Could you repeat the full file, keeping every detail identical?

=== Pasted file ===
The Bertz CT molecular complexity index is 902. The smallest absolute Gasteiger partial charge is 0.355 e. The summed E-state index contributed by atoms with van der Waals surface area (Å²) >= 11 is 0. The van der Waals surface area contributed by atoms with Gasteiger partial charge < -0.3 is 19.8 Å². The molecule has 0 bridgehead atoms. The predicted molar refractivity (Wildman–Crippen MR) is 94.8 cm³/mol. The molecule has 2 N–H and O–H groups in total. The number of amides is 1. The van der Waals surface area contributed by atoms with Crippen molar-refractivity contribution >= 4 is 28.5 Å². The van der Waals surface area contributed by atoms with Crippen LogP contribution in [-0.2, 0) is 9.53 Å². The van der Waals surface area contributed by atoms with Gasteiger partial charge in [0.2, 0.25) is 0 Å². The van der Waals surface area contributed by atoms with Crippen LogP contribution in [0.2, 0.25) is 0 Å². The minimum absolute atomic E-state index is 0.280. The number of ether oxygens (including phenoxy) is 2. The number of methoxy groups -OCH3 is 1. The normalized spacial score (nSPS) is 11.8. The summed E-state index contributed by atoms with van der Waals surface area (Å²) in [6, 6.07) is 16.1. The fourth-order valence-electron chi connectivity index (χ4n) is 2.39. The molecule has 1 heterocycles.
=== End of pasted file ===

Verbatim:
The Bertz CT molecular complexity index is 902. The smallest absolute Gasteiger partial charge is 0.355 e. The summed E-state index contributed by atoms with van der Waals surface area (Å²) >= 11 is 0. The van der Waals surface area contributed by atoms with Gasteiger partial charge < -0.3 is 19.8 Å². The molecule has 0 bridgehead atoms. The predicted molar refractivity (Wildman–Crippen MR) is 94.8 cm³/mol. The molecule has 2 N–H and O–H groups in total. The number of amides is 1. The van der Waals surface area contributed by atoms with Crippen molar-refractivity contribution >= 4 is 28.5 Å². The van der Waals surface area contributed by atoms with Crippen LogP contribution in [-0.2, 0) is 9.53 Å². The van der Waals surface area contributed by atoms with Gasteiger partial charge in [0.2, 0.25) is 0 Å². The van der Waals surface area contributed by atoms with Crippen LogP contribution in [0.2, 0.25) is 0 Å². The minimum absolute atomic E-state index is 0.280. The number of ether oxygens (including phenoxy) is 2. The number of methoxy groups -OCH3 is 1. The normalized spacial score (nSPS) is 11.8. The summed E-state index contributed by atoms with van der Waals surface area (Å²) in [6, 6.07) is 16.1. The fourth-order valence-electron chi connectivity index (χ4n) is 2.39. The molecule has 1 heterocycles.